Rights denied - Europeans on death row
In a new report entitled Worlds Apart, the organisation details the cases of 10 European citizens on death row in the USA. European countries whose nationals are currently on death row include Estonia, France, the Federal Republic of Yugoslavia, Germany, Poland, Spain and the United Kingdom.
'In clear breach of international law, none of these people were informed upon arrest of their right to consular assistance,' Amnesty International said. 'In many of these cases, timely consular intervention could have meant the difference between life and death.'
'The widespread and ongoing failure of US authorities to respect the rights of detained foreign nationals, threatens to undermine the international rule of law,' the organisation added.
The cases documented in the report raise a host of issues illustrating the inherent flaws in the application of the death penalty in the USA.
'Post-conviction evidence of unfair trials, official misconduct and unresolved claims of factual innocence are all symptoms of judicial procedures that fall unacceptably short of minimum international human rights standards,' Amnesty International said.
'Other governments - including those whose nationals are on death row in the USA - must put pressure on the US authorities to conform to basic principles of justice agreed to by the international community,' the organisation added.
The report is the latest in a series of Amnesty International documents establishing the failure of the United States to honour its treaty obligations in death penalty cases. More than 80 foreign citizens representing nearly 30 nationalities currently await execution in the USA. In virtually every case, arresting authorities breached the provisions of the Vienna Convention on Consular Relations by failing to promptly inform detainees of their consular rights.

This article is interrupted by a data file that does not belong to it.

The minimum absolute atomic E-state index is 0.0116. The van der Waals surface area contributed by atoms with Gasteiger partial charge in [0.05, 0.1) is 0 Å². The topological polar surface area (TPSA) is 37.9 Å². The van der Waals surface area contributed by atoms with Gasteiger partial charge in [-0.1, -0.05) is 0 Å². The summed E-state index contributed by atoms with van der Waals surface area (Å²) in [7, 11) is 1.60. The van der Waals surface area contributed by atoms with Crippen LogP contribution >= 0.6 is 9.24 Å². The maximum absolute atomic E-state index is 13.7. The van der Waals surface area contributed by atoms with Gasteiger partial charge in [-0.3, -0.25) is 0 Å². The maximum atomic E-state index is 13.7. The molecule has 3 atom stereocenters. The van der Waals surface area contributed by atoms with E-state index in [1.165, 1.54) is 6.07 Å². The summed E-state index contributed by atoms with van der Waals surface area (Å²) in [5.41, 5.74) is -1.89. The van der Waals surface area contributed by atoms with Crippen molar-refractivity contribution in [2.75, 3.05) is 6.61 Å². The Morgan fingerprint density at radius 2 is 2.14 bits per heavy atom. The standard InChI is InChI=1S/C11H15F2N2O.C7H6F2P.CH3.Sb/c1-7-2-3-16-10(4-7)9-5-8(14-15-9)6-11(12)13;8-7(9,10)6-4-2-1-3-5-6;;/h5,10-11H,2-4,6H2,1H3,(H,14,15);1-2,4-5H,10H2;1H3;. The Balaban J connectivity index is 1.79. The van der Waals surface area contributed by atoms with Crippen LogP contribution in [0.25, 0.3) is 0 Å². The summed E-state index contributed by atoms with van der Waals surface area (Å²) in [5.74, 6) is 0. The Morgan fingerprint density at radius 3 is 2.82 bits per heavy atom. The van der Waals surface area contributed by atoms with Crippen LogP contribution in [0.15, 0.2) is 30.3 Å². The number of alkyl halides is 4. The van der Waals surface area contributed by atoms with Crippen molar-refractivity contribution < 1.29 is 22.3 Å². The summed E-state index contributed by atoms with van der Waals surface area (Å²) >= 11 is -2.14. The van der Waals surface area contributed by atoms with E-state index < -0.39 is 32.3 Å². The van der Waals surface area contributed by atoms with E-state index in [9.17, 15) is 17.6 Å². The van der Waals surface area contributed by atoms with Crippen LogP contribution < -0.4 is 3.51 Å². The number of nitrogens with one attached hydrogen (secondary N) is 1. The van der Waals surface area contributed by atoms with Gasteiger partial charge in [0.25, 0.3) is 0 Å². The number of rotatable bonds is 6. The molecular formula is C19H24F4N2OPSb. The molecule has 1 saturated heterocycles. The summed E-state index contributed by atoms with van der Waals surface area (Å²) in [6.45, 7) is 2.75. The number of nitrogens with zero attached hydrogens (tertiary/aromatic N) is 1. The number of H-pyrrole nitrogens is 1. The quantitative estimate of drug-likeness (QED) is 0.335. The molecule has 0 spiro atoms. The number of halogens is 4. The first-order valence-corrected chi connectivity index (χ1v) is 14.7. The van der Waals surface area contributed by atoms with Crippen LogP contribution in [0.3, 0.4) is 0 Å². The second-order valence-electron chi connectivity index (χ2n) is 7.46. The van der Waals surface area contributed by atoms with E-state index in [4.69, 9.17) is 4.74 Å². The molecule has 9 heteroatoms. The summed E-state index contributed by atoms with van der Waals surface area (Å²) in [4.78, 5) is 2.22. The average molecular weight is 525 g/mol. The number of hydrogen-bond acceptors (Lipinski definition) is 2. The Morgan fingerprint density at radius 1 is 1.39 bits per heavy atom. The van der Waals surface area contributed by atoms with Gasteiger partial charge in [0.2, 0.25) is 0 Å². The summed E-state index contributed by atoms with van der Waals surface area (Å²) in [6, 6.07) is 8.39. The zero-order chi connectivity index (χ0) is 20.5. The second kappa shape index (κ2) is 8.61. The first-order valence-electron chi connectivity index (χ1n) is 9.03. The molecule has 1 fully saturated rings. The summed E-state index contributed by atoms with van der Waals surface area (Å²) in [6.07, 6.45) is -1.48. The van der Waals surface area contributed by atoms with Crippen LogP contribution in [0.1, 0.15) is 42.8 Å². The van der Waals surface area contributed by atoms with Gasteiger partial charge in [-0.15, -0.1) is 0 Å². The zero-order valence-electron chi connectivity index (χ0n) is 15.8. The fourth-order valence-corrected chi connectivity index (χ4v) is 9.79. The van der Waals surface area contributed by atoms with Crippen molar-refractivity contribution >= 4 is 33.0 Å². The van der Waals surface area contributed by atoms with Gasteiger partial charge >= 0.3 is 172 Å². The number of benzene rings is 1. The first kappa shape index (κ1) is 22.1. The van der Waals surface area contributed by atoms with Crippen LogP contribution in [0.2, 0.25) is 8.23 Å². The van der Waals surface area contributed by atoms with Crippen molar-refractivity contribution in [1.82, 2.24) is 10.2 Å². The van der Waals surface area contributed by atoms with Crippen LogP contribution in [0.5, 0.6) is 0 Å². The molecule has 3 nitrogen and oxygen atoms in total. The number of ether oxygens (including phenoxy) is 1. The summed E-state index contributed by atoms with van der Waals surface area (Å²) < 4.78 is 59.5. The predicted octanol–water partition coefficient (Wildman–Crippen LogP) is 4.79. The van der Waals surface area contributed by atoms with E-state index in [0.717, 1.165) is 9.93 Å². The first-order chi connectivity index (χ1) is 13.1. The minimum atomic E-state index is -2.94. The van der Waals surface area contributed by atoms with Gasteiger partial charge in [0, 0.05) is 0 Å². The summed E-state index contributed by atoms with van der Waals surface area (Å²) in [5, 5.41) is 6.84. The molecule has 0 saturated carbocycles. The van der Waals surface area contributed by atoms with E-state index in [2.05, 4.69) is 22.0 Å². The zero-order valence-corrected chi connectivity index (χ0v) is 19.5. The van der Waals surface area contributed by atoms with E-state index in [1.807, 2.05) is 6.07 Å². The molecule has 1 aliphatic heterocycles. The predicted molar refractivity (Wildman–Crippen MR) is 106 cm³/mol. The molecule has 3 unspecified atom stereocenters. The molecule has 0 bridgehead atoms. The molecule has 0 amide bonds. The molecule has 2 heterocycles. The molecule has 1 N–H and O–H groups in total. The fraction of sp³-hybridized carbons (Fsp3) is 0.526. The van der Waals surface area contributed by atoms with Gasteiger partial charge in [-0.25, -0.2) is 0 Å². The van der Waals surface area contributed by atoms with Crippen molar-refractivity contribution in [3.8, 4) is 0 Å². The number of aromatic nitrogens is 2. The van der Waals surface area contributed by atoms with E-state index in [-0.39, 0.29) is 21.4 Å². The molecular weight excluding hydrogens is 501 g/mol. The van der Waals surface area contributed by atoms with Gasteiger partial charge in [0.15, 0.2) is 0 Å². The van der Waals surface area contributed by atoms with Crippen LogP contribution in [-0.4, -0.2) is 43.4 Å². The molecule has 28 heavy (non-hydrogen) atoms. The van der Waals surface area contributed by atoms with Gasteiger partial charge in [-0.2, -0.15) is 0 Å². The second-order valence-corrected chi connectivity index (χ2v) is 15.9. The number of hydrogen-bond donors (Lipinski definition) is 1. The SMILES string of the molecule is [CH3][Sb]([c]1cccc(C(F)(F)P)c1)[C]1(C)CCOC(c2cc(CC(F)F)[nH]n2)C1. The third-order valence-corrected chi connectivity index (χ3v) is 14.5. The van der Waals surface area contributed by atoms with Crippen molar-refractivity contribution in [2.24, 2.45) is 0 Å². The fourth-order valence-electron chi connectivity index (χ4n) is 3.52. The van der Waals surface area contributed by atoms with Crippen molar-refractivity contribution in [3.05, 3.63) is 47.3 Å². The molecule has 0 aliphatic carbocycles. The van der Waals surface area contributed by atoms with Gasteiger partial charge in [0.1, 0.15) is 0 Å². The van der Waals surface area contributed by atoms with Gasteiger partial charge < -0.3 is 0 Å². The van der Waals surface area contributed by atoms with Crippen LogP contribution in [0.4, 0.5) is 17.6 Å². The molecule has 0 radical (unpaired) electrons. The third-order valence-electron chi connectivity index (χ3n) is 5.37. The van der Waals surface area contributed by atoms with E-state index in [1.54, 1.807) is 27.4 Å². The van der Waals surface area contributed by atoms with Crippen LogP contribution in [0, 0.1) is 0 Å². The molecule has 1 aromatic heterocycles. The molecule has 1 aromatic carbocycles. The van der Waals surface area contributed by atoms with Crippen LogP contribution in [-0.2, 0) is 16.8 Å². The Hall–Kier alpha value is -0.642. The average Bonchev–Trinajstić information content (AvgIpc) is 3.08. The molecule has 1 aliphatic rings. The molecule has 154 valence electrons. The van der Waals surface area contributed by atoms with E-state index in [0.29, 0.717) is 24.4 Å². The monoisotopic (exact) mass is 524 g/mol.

In response to the executions of two German nationals in Arizona in 1999, Germany has brought a case against the USA before the International Court of Justice, which has compulsory jurisdiction over violations of the Vienna Convention.
Worlds Apart also describes the cases of three individuals on death row who may have dual nationality because of their birth in a European country and includes comprehensive recommendations to defend the rights of all foreign nationals sentenced to death, including urging interventions by Council of Europe members in support of Germany's case at the International Court of Justice.
'The cases of death-sentenced Europeans are a microcosm of a hopelessly flawed death penalty process, which must be halted immediately,' Amnesty International said. 'By continuing to condone this brutal and arbitrary punishment, the USA is truly worlds apart from the human rights values endorsed by the international community of nations.'
The report summarises the international reaction to recent executions of foreign nationals in the United States. Last October, the Inter-American Court on Human Rights decreed that the right to consular notification and assistance is a fundamental element in the protection of due process, the violation of which requires remedies and renders any such executions illegal. The opinion, requested by the Mexican government, followed the execution of two Mexican nationals who were not informed after arrest of their right to seek consular assistance.
In 1998, for the first time in European history, none of the then 40 members states of the Council of Europe carried out an execution.
Amnesty International is opposed to the death penalty in all circumstances, and continues to work towards a global ban on the imposition and execution of death sentences. Until such time, all governments must do everything in their power to ensure that international minimum standards are met in states where this, the ultimate form of cruel, inhuman and degrading punishment, is still permitted by law.
The report Worlds Apart: Violations of the Rights of Foreign Nationals on Death Row - Cases of Europeans (AMR 51/101/00, July 2000), is available online /p>